So what is Paani about and what provokes me to want to make the film ? And if it provokes me so much, then why have I not made it so far ?
I am going to talk about the germinating of the film, first as an idea, then into a script, and now into the funding process. In a series of blogs, to get feed back from all of you, to explain the difficulties in making a film of this scale, as well as to feel the pressure from all my friends to get on with it !!
I had just made Bandit Queen and I was feeling bruised by the immense amount of antagonism the film seemed to have aroused. Arundhatti Roy took the film as a personal affront. Phoolan Devi came out publicly against the film. The censor board had refused to give it a certificate, and finally when we released the censored version of the film, the film was removed from the theatres because someone challenged the censor board’ s jurisdiction in High Court.
I was sitting at my friends place in Malabar Hill on the 20th ( I think ) floor of his apartment. Malabar Hill to those that do nto know Mumbai is one of the most upmarket residential areas in Mumbai. I waiting impatiently for about half and hour for him to come out of the shower, then just left. Driving back home I passed through the edges of a slum, I saw a sight I have seen often, but never quite registered as acutely.
It was a hot summer afternoon. About 30 women and children, all with water vessels of various kinds in a que. Leading to a dry water tap. A resigned body language. This was an everyday ritual, just as a half an hour daily shower was for my friend.
I suddenly remembered a quote from a political speach that (Was it Devi Lal ?) made at a great rally for farmers. He said ‘these urban elite dwellers expend more water in one flushing of their toilet, than your whole family has available the whole day’.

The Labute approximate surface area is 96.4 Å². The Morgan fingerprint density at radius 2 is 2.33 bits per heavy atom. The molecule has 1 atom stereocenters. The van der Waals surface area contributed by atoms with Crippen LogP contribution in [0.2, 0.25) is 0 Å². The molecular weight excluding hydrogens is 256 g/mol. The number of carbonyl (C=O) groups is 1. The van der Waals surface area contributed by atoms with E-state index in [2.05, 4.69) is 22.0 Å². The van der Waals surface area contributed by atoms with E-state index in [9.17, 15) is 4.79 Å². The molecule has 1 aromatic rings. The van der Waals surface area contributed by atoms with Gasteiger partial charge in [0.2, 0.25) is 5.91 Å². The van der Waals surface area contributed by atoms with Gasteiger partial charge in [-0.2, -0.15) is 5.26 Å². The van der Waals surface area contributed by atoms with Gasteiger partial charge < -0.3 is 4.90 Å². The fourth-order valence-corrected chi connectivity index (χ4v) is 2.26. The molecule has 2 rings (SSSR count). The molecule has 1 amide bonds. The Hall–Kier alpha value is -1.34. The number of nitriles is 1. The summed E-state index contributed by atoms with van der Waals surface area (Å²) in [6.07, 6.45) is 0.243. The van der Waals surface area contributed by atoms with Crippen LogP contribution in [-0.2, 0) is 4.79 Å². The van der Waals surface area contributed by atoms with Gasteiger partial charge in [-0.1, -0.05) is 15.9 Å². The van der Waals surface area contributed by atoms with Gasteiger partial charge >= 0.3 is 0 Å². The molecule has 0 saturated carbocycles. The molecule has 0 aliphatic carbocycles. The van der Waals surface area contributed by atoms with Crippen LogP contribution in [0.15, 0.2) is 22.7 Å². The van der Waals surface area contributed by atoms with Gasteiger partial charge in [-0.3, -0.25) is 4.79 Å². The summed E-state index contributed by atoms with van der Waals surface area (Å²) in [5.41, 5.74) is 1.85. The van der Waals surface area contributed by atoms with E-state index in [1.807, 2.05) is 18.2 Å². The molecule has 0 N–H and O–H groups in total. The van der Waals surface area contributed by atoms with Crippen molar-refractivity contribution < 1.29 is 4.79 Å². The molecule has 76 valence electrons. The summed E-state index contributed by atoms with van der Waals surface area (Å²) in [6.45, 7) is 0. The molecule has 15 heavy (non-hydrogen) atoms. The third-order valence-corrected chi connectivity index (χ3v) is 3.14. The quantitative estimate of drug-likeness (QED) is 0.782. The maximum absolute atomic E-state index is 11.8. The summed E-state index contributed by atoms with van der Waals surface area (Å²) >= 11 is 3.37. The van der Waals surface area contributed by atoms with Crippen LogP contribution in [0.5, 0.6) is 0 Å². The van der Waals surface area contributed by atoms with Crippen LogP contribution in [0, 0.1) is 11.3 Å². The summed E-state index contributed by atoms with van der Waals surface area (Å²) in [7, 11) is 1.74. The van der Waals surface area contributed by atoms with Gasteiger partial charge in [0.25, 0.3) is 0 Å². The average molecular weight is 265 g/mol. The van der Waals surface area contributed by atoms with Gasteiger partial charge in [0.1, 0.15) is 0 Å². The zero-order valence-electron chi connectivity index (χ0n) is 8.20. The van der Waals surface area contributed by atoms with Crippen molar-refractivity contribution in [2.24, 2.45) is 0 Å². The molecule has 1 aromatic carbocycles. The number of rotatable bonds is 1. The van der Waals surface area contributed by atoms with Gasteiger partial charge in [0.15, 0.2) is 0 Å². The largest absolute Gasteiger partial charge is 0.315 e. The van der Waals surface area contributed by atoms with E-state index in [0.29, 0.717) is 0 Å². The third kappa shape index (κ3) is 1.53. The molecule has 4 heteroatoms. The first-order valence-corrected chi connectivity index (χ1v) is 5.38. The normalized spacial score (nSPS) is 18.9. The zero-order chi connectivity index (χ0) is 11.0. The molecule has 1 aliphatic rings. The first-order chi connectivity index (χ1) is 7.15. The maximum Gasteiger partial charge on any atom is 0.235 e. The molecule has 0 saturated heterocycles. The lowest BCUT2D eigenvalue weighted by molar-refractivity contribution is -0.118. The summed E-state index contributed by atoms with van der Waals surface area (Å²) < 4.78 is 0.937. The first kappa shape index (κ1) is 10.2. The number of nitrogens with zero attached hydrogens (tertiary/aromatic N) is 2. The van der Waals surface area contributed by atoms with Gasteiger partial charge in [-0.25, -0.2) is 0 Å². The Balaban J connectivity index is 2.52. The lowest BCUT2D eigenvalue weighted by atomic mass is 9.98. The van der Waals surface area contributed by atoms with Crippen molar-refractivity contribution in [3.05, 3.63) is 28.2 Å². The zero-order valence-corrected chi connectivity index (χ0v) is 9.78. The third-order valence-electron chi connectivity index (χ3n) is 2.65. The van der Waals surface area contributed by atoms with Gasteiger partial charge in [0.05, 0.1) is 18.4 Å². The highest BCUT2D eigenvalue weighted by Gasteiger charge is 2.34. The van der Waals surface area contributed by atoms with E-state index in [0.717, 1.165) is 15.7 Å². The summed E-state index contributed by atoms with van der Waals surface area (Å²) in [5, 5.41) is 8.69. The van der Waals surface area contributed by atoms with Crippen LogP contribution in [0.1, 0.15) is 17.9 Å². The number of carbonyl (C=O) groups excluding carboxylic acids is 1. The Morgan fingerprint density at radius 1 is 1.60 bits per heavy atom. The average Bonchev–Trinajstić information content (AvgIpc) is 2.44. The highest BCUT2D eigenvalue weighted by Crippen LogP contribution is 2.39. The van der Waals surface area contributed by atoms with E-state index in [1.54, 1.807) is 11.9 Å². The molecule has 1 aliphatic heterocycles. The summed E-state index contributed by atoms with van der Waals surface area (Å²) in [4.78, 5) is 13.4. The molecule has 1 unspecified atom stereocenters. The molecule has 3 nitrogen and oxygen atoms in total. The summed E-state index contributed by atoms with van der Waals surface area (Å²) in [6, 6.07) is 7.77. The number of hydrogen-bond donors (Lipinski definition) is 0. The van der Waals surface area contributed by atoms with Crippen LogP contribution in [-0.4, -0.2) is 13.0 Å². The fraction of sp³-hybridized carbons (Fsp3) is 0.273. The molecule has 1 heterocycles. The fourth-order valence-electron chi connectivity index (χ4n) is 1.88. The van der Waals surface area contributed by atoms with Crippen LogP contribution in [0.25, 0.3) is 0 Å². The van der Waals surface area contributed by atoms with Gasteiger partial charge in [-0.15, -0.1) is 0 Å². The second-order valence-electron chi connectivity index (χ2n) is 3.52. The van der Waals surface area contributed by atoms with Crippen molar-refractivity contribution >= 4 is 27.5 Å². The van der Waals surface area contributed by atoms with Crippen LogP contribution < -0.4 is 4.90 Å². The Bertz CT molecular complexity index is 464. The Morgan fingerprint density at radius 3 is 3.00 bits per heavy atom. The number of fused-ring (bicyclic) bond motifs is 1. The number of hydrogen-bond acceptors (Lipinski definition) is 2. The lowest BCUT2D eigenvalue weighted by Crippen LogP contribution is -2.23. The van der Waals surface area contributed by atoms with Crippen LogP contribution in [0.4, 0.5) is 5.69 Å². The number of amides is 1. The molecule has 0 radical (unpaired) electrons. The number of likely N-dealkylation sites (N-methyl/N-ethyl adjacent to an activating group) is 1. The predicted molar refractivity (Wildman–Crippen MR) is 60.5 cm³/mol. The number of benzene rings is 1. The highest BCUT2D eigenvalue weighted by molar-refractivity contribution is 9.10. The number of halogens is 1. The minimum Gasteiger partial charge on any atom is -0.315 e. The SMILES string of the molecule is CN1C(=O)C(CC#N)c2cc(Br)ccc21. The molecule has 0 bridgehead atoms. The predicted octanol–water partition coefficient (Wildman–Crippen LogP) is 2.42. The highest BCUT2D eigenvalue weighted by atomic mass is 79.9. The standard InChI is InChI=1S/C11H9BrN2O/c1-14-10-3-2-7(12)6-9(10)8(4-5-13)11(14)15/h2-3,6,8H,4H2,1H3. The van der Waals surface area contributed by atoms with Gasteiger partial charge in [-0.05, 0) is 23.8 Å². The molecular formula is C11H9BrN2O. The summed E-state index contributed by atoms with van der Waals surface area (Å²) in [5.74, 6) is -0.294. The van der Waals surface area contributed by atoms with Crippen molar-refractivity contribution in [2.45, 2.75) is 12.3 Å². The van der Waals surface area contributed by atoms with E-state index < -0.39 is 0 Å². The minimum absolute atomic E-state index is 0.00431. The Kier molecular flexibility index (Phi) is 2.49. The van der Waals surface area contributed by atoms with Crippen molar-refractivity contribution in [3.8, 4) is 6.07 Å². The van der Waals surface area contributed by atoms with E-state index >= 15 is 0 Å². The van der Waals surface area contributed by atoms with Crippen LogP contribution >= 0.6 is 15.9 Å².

Living in India one could not but be aware of water shortages. Water coming to the taps only for 3/4 hours a day. Filling large buckets of water early in the mornings, so that there would be enough to last the whole day. Newspaper reports of parched lands due to the faliure of monsoons. Famine in isolated areas of the country. But perhaps for the first time the absolute inequity of water supply within the same square mile hit me emotionally for the first time.
What struck me too was that while water flowed freely 20 floors up, it was dry at ground level ! Of course I knew the politics of it. I had read that those not fortunate enough to have flowing water piped to their houses (75 % of urban India !), had to pay qlmost 10 times more for their water supply . Through municipal tankers that were commadeered by slum lords, who sold the water at huge profit. Yes, I was aware of that. But somehow the sheer incongruity of it hit me emotionally for the first time. That the greatest resource nessecary for life (next to air) was being usurped by the rich.
I must admit that the first thoughts of making a futuristic film came more out of my fear of running into censor problems again. But as I started to think abbout it, I became more and more obsessed by the idea.
And here was the first pitch to myslef :
” A city of 20 million people has run out of water. Whatever little water is still available, is sucked up by those that can still afford it, and protected with armed might. Water has now become a currency, and is used as weapon of political and social oppression. The Water Wars have broken out. ”
Thats is what I started with. Now I had to design that City. Now I had to start thinking of characters. Of emotional story lines. Of a begining. Of an end. And of course I knew that I was about to embark on a hugely expensive film. To create on film a city of the future.